Popcorn has been known to pop 3 feet into the air.
Oh No You Didn't
Kernels that don't pop are called old maids.
Billion, with a “B”
Americans consume about 1.12 billion pounds of popcorn each year.
Every year, the United States grows nearly 500,000 tons of popcorn.
The first people to discover popcorn might have been the Aztec Indians in the 16th century; they used it as food, and for decorations, necklaces and ornaments.
That's Really, Really Old
In 1948, a team of archeologists discovered a 4,000 year-old cob of popcorn in a cave in New Mexico. It still popped.
Native Americans pounded popcorn into cornmeal and ate it as a confection. They also made popcorn beer and popcorn soup.
Charles Cretors of Chicago introduced the first mobile popcorn-popping machine at the 1893 Columbian Exposition.
Don't Eat It All At Once
The Guinness Book of Records reports that the world's largest popcorn ball measured 12 feet in diameter and weighed 2,000 pounds.
That's Just Flaky
A popped kernel of corn is known as a flake. Flakes that look like protruding wings are called “butterfly” while ball-shaped flakes are called “mushroom.”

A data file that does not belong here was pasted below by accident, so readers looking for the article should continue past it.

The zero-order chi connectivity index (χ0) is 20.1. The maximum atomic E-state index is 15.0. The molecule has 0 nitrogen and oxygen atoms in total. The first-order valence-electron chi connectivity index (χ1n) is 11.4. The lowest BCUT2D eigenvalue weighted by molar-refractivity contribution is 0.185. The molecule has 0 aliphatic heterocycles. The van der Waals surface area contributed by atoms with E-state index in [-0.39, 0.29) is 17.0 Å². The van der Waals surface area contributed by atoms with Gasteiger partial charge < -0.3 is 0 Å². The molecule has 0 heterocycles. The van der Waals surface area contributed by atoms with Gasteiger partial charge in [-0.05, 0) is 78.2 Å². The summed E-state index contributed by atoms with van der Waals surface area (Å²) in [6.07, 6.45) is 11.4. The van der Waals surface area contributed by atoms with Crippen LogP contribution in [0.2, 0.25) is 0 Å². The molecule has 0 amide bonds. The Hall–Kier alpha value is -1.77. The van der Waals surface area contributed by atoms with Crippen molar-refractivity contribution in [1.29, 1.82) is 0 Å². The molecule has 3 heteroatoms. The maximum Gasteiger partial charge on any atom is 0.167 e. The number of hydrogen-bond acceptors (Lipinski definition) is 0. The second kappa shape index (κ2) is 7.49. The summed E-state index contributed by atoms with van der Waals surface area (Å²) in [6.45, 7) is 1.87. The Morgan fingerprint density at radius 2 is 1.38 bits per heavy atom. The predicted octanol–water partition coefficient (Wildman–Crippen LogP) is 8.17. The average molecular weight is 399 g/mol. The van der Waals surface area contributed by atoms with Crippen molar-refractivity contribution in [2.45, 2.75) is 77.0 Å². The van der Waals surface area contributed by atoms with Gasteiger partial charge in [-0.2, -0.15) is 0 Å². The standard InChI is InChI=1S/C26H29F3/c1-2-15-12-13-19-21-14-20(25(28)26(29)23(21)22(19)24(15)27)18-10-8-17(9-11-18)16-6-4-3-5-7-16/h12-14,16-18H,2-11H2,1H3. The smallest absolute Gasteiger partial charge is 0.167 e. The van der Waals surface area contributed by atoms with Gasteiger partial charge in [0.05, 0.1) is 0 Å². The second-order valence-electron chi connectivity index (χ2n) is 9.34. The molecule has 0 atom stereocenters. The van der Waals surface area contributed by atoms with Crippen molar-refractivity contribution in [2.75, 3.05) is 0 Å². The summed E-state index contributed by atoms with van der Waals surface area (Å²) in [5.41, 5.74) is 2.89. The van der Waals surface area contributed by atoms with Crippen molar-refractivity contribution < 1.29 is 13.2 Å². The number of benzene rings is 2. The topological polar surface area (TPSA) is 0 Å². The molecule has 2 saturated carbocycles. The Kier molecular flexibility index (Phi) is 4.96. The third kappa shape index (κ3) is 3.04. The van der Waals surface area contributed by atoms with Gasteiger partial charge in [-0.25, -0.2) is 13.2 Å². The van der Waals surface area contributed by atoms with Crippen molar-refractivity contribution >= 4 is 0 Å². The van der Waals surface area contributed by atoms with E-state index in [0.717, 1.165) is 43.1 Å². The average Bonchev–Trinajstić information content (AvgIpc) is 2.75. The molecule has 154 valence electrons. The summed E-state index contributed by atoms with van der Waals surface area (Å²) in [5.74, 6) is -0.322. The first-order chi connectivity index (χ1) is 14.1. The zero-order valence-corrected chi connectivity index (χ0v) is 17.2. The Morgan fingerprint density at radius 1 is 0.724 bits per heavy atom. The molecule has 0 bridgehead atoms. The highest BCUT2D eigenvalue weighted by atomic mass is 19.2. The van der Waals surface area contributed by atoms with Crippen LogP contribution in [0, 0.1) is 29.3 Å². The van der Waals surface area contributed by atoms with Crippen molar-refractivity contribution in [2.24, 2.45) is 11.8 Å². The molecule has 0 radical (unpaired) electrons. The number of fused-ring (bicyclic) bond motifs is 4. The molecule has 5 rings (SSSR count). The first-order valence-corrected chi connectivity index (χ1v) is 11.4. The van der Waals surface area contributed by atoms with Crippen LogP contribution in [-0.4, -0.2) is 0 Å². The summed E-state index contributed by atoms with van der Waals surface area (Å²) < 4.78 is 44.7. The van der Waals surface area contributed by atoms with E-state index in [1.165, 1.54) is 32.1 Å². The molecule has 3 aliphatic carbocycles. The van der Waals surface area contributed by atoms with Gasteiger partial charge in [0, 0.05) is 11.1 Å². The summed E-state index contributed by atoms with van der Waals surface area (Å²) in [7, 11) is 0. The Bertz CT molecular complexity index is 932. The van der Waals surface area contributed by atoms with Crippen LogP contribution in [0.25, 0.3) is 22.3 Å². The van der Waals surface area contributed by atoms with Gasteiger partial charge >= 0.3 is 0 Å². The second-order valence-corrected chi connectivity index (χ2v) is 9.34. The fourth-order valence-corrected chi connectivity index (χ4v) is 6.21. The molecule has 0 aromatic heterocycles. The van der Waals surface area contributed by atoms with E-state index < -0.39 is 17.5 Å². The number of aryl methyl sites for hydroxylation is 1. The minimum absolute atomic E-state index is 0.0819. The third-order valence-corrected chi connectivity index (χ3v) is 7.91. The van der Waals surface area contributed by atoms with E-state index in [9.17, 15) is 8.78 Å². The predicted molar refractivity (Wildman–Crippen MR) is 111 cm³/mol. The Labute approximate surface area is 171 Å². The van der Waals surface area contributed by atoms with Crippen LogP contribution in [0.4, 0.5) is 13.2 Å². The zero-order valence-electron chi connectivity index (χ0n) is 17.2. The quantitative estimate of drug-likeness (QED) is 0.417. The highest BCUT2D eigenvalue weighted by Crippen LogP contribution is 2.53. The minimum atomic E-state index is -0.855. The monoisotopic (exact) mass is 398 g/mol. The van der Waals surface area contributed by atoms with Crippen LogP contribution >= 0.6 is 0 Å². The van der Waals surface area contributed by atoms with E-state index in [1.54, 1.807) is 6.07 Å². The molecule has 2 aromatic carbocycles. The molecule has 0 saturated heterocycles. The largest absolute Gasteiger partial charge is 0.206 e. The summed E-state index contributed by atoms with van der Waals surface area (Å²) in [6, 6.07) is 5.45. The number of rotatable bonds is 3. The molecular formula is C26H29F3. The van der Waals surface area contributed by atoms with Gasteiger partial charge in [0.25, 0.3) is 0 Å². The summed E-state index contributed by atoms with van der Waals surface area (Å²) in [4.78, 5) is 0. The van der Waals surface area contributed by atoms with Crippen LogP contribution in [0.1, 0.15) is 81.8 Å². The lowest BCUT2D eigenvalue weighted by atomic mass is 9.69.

Popcorn became wildly popular during the Depression, as it was one of few affordable “luxuries.” Movie theaters quickly capitalized on popcorn's allure, and popcorn-and-a-movie became permanently linked.
Call Us Corny
Commercial corn crops are bred to pop large kernels to fill bags faster; unfortunately, this tinkering has led to a dramatic decrease in the corny, slightly nutty taste that we associate with popcorn.
Our popcorn facts were gleaned from a variety of sources, including:
- Andrew F. Smith. Popped Culture: A Social History of Popcorn in America. Washington: Smithsonian Institution Press, 2001
- Halauer, Arnel R. (2001). Specialty Corns. CRC Press.
- Discover Magazine
- Popcorn Board
- Wyandot Popcorn Museum